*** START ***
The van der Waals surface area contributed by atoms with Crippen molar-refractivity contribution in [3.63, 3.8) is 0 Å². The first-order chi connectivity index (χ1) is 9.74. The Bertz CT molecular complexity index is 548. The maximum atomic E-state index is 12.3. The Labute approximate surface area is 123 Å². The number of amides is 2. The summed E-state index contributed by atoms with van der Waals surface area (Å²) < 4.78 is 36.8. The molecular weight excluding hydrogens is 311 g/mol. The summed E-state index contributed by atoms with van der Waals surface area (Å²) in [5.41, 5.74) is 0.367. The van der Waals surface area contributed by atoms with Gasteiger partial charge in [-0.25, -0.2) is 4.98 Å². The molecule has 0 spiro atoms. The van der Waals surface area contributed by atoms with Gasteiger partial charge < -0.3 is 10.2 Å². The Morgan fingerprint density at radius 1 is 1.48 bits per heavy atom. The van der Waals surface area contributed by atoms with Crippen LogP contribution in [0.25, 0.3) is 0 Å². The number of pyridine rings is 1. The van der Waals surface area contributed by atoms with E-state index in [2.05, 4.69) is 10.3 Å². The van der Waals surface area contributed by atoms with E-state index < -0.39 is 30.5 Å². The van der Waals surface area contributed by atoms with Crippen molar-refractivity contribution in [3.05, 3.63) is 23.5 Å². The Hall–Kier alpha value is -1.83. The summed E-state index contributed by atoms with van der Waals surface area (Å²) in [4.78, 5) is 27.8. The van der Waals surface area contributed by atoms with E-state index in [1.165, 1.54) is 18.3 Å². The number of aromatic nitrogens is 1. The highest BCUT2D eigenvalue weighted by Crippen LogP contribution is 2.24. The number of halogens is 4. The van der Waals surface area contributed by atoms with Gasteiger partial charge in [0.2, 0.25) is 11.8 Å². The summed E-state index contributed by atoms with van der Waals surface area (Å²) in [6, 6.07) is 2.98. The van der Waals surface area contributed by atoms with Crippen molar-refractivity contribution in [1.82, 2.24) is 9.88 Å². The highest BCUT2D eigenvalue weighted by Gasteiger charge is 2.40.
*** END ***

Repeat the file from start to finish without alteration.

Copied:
The van der Waals surface area contributed by atoms with Crippen molar-refractivity contribution in [3.63, 3.8) is 0 Å². The first-order chi connectivity index (χ1) is 9.74. The Bertz CT molecular complexity index is 548. The maximum atomic E-state index is 12.3. The Labute approximate surface area is 123 Å². The number of amides is 2. The summed E-state index contributed by atoms with van der Waals surface area (Å²) < 4.78 is 36.8. The molecular weight excluding hydrogens is 311 g/mol. The summed E-state index contributed by atoms with van der Waals surface area (Å²) in [5.41, 5.74) is 0.367. The van der Waals surface area contributed by atoms with Gasteiger partial charge in [-0.25, -0.2) is 4.98 Å². The molecule has 0 spiro atoms. The van der Waals surface area contributed by atoms with Gasteiger partial charge < -0.3 is 10.2 Å². The Morgan fingerprint density at radius 1 is 1.48 bits per heavy atom. The van der Waals surface area contributed by atoms with Crippen LogP contribution in [0.25, 0.3) is 0 Å². The number of pyridine rings is 1. The van der Waals surface area contributed by atoms with E-state index in [2.05, 4.69) is 10.3 Å². The van der Waals surface area contributed by atoms with E-state index < -0.39 is 30.5 Å². The van der Waals surface area contributed by atoms with Crippen molar-refractivity contribution in [3.05, 3.63) is 23.5 Å². The Hall–Kier alpha value is -1.83. The summed E-state index contributed by atoms with van der Waals surface area (Å²) in [4.78, 5) is 27.8. The van der Waals surface area contributed by atoms with E-state index in [1.165, 1.54) is 18.3 Å². The number of aromatic nitrogens is 1. The highest BCUT2D eigenvalue weighted by Crippen LogP contribution is 2.24. The number of halogens is 4. The van der Waals surface area contributed by atoms with Gasteiger partial charge in [0.2, 0.25) is 11.8 Å². The summed E-state index contributed by atoms with van der Waals surface area (Å²) in [6, 6.07) is 2.98. The van der Waals surface area contributed by atoms with Crippen molar-refractivity contribution in [1.82, 2.24) is 9.88 Å². The highest BCUT2D eigenvalue weighted by Gasteiger charge is 2.40.